Contrary to popular belief, Waterfall is still alive and well (yes, even in software development). True, Agile as a delivery model has been winning “the battle” for quite some time now, and it is even making a name on its own in industries other than software, and making a noticeable impact — Forbes agrees btw.
Despite the downfalls of Waterfall that came to light when technology irrevocably disrupted the business landscape, it was hard turning our backs to something we‘ve gotten so used to.
Many organizations have fallen into a trap of thinking they have implemented Agile simply because they’ve introduced a few Scrum ceremonies. Realizing the approach of choice was in fact only Waterfall in disguise, and not Agile, was the hard part.
As a Professional Scrum Master and a Project manager for almost a decade, when I look back, the things that started to make me believe that we are doing Waterfall in disguise were directly related to the things I disliked about the Waterfall approach. The teams lacked flexibility and room for trial/error, preventing delivery on newly introduced, but crucial requirements that emerged mid-project. Long-term, this affected the quality of work and led to delays and unwanted disruptions. Not to mention that testing wasn’t continuously executed, but only done at the end of the process. Going back to fix bugs was extremely difficult and time-consuming.
While embracing Agile promises that hold so many attractive advantages like faster product/features delivery, increased productivity, better capacity to manage changing priorities, to name a few, this was still a tough decision for our time. Especially when you have questions like this one hanging over your head:
How could we transition to Agile when we have Legacy? How to make a decision about transition when we are already so successful in our work so far?
The transition to Agile is such a complex process compared to starting off Agile in a green field. However, when the time comes, it’s important to have a strong vision and strategy, and the right team to help you along the way.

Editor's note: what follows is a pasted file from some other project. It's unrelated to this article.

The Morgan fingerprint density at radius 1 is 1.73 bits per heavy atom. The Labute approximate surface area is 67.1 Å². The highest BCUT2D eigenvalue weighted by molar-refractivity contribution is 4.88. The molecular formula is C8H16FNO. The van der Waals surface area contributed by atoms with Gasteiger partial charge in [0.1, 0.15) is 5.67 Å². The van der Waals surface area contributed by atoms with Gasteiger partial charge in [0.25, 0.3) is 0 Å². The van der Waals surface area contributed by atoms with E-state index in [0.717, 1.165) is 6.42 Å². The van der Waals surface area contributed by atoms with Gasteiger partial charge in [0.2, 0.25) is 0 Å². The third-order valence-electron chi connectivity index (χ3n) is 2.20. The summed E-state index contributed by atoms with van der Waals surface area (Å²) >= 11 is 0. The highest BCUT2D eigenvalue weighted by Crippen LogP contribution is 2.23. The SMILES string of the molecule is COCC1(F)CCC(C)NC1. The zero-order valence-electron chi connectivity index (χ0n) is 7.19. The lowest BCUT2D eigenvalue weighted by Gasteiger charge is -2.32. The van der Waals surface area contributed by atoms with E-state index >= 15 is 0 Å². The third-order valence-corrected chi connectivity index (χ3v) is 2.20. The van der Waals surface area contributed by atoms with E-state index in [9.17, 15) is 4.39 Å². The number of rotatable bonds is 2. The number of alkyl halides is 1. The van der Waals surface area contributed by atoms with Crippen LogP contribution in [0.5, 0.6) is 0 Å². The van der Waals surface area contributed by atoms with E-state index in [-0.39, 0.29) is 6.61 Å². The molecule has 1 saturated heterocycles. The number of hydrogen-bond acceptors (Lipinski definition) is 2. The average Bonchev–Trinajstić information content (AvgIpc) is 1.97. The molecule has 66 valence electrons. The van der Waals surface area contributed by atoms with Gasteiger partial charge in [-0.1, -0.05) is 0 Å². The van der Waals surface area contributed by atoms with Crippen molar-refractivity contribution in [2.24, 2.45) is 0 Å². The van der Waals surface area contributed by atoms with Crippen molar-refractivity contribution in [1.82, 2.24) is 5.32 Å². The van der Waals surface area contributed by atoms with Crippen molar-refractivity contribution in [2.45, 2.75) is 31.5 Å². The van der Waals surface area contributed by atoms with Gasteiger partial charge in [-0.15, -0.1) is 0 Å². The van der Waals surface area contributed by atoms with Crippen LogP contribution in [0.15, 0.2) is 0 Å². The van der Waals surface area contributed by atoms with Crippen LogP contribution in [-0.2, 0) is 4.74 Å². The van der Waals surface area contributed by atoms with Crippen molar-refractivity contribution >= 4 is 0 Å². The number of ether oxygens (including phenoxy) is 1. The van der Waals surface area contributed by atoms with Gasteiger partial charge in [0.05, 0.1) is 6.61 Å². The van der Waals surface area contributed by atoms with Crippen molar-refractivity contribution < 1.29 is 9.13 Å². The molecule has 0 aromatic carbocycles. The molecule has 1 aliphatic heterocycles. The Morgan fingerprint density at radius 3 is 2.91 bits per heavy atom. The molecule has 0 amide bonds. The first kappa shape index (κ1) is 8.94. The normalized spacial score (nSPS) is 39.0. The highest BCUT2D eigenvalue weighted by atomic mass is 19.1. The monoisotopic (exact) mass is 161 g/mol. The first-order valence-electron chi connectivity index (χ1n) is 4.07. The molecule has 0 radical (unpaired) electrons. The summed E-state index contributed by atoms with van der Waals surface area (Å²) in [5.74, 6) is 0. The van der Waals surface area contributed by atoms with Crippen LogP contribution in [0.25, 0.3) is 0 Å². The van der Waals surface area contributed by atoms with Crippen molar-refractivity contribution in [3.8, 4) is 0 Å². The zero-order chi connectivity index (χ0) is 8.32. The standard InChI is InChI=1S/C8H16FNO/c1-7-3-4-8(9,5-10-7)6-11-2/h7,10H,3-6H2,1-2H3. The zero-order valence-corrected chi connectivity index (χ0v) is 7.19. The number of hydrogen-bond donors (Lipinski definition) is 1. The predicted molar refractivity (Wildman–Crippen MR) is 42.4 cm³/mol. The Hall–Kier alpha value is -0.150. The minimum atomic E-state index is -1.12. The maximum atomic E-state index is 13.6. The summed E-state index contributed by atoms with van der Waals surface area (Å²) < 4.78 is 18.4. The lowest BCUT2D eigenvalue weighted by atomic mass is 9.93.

The Big Decision: Going Agile
I’ll share our team’s experience with the client to whom we suggested the long-dreaded but necessary transition, including the challenges we faced and how we overcame them.
The client: A large multinational company offering device insurance and financing to telecom, retailers, and enterprises. We are engaged in building the next-generation platform that gets the value users have to a new level, as well as providing sustainment services for its legacy platform.
The goal: Identify the most suiting and simple process to motivate 100+ experienced professionals to get out their starting blocks and start working differently to improve operations together.
It’s crucial to find time to talk to people who are going to be affected by this change. According to research, the biggest detractors of organizational agility are longtime employees (29%) — staff who are comfortable in their current roles and staunchly resistant to change. Take time to talk to them, make it clear that yes, there will be challenges, but yes, there’s a plan in place to confidently overcome them. And of course, highlight the expected benefits thanks to which it will all be worth it in the end.
The strategy: As our team was well-organized and integrated with the client’s teams, we had clearly defined roles, and our collaboration was running smoothly, we came to a conclusion that an external Agile Coach will add value and help us achieve our goal in an efficient manner.
Although the strategy seemed simple, the tactics and going through with this journey was definitely not. There were infinite workflows to be created and implemented during this transition. We kept thinking “How do we carry the momentum forward and how will this actually look like, once the process rolled out?”
Going Agile survival kit
Our role during transformation became even more important than before: we had to keep the momentum going even through the turbulent times ahead. Below I listed out the things that helped us drive change successfully. If you’re working with distributed teams, feel free to use this like a check-list for the transition period:
- Analytical mindset — don’t forget to pay even more attention than usual to how activities in different roles are interconnected and how they affect each other
- Good communication — review current communication procedures and tools to assess if they will support the team throughout the process
- Courage — it’s hard to adjust the team’s mindset to do something disruptive when things are going smoothly as they are. Keep reminding everyone that what awaits, brings more rewards than the process undergoing at the moment
Challenges and Solutions
With the waterfall approach, we had one manager role, which was not sustainable in terms of continually delivering quality work in the long run.
This role was split into two: product manager, who was fiercely focused on managing the overall product value, and a delivery manager who ensured that everyone on the team is delivering their best work and was managing CI/CD pipeline. The result was improved organization capabilities, a stable, quality codebase, which brought us one step closer to the feedback loops.